Showing posts with label The Heart of Coaching. Show all posts
Showing posts with label The Heart of Coaching. Show all posts

Thursday, April 2, 2015

How to Help Everyone in an Organization Become a Coach

When I got my first job as a supervisor, I was given no training on how to be an effective leader. I made a lot of mistakes. And I had absolutely no idea how to coach my direct reports on to improve their performance.

Unfortunately, what I experienced is not uncommon.

Companies often invest huge amounts of money and time training managers on the technical aspects of their job yet don’t make a similar investment teaching them how to lead and coach others.

As I read Thomas G. Crane’s excellent book, The Heart of Coaching, I got to thinking about how many folks (including me back then) could benefit from having a solid process to follow.

Tom Crane has written a comprehensive guide that has the potential to transform any company into one with a widespread “coaching culture,” where everyone in the organization is empowered with the skills and tools to provide coaching to each other.

Sound too good to be true?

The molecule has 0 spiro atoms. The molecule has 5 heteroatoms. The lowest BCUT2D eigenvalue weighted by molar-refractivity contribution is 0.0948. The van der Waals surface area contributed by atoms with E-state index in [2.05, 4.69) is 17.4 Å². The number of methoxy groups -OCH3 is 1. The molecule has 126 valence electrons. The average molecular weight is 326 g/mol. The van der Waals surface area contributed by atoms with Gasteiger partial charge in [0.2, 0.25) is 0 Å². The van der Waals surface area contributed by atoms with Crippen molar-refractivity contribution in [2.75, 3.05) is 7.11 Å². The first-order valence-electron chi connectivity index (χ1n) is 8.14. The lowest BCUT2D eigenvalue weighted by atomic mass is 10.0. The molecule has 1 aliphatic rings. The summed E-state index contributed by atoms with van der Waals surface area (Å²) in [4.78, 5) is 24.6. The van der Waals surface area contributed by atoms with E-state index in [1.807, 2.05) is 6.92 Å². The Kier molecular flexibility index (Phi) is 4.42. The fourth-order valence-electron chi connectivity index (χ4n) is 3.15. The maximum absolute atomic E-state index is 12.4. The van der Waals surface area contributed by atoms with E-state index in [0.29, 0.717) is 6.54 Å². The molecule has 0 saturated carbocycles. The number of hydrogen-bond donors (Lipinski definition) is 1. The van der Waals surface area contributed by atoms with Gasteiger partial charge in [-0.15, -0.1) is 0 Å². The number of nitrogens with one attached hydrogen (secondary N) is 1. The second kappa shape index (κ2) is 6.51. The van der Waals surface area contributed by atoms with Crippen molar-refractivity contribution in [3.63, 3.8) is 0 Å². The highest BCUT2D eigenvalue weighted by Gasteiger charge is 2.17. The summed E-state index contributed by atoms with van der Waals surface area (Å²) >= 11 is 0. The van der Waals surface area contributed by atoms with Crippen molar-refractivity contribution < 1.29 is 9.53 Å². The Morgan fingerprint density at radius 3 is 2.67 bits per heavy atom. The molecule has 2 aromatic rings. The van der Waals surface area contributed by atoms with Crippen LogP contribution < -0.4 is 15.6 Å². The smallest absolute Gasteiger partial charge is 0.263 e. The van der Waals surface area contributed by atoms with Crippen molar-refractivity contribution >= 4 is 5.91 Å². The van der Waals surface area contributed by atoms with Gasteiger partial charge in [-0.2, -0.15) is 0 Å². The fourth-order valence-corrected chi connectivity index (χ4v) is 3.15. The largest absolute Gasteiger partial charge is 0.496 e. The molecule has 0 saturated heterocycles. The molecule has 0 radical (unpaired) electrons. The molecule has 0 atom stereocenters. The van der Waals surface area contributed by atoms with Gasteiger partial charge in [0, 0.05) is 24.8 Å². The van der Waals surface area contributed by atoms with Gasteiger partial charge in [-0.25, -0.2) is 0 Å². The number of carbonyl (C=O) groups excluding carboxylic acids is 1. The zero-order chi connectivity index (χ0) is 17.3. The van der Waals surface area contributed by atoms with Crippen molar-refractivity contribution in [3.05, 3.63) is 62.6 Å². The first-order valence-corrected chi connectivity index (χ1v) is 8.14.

It’s not, if you follow Tom’s simple three-phase model:

Phase 1 – The Foundation, where you establish a strong, positive relationship that serves as the basis for coaching.

Phase 2 – Feedback Loop, where you learn how to share behavior-based feedback and engage in a genuine dialogue.

Phase 3 - Forwarding-the-Action, where you create positive momentum and a sustained commitment to change.

One of the things I value most about the way Tom covers each of these phases is the clear picture he paints about HOW to perform the various coaching skills. He emphasizes many that I've come to realize are critical to building trust and establishing a positive coaching relationship, such as:

Listening, giving the person your full attention and demonstrating that you’re actually “getting” the message.

Asking open-ended questions, to avoid telling or giving advice and to learn more about the situation and the person’s current thinking.

Engaging in dialogue, to understand a person’s perspective in an effort to appreciate what’s important to that individual.

Giving constructive feedback, making sure it’s balanced, fair, respectful and behavior-based.

This book is an important read for internal coaches and coaches alike, so both groups understand what to expect and how to make the most of the coaching relationship. In addition to the model, Tom provides a wealth of tips and insights that ensure smooth implementation.

If you study and follow the profound wisdom of this model, you can help your company experience the kind of coaching culture where everyone engages in respectful coaching conversations that lead to better relationships, improved performance, and a place where people actually look forward to coming to work.